The Houston Cougars have quite a few guys I could see being taken in the first round. The player I think will be taken first is Jarace Walker, a tough, physical forward with NBA-ready size. Most people of Walker’s size tend to camp in the post, screen and catch lobs, but not Walker.

He has quickness, footwork that most 6-foot-8, 240-pound players just don’t have, which he uses to skillfully beat his man on his way to the hoop, but he doesn’t have to rely on that. Like I said, he has the size and athleticism to power through opposing defenses, bulldozing his way to some extremely tough finishes and rebounds. I think Walker is one of the best and most instinctive rebounders in this draft class. He’s active off-ball and on defense enough to give him a sense of versatility, but he’s definitely best with the ball in his hands. His debut wasn’t anything special, going 3-for-14 on his way to just eight points, but we saw flashes of the athletic big man that can excel in the modern NBA. 

Walker’s teammate, Marcus Sasser, is perhaps his polar opposite. He finished Monday’s game with 21 points on 50% shooting from both the field and from three, including a couple of incredibly impressive shots. Sasser not only has NBA-range and scoring ability, but incredible confidence and leadership that you just can’t teach. I think he’s firmly a first-round talent at this point, and he would thrive as a floor-spacer and scorer on any team.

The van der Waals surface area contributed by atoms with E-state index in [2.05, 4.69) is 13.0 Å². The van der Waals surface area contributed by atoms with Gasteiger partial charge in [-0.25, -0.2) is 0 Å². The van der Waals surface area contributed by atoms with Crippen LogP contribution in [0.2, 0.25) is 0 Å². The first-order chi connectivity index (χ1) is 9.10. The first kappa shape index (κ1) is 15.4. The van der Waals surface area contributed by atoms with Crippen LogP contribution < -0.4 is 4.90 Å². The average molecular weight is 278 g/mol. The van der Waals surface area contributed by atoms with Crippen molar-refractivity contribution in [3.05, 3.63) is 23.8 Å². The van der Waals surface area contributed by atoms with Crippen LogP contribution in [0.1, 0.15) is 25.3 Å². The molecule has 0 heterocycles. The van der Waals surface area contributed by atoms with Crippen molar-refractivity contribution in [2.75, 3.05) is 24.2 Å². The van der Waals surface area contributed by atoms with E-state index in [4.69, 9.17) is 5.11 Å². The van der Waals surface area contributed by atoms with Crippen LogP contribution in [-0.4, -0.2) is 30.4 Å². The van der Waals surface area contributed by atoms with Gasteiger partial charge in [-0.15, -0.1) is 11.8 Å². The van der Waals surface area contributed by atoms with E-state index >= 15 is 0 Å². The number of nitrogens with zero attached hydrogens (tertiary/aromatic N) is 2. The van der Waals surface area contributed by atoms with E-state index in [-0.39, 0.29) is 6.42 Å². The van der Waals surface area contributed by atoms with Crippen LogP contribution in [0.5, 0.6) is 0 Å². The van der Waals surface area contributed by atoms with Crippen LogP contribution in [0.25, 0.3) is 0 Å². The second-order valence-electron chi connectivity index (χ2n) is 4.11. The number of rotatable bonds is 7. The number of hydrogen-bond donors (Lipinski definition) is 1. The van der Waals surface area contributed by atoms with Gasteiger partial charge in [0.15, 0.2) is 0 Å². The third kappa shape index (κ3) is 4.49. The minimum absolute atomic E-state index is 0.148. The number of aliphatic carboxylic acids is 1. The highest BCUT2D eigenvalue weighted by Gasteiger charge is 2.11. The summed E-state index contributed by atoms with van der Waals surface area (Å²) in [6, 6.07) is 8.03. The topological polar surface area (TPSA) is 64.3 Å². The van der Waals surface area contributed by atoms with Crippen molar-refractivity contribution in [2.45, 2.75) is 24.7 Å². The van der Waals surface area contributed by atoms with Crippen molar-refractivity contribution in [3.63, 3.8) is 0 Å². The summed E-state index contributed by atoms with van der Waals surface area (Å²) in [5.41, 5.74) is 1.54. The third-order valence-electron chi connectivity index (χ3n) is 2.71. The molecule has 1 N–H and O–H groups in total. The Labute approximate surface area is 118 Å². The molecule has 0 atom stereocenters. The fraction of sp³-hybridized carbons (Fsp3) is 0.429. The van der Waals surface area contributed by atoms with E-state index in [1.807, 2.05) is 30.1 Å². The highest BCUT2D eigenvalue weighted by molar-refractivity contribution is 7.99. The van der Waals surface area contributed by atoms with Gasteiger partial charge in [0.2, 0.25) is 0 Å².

There were two players I was not particularly impressed with on Monday: Arkansas’ Anthony Black and Duke’s Tyrese Proctor. Both point guards are elite playmakers with strong defensive potential, but their severe lack of shooting holds them back. Black utilized his 6-foor-7 height—gigantic for his position— by nabbing seven rebounds, but he did not make much else of an impact.

In 30 minutes, Black finished with only three points off of an abysmal 14% shooting from the field, and his three assists did not make up for it. Proctor was even worse, finishing with just four rebounds, two assists and two points off of two free throws, missing every single one of his eight field goal attempts. I really like both players, and I think they both can be special in the NBA, especially as shooters, but this game exploited their biggest weakness, and I have worries about how effective they will be in the league if they can’t convert their shots.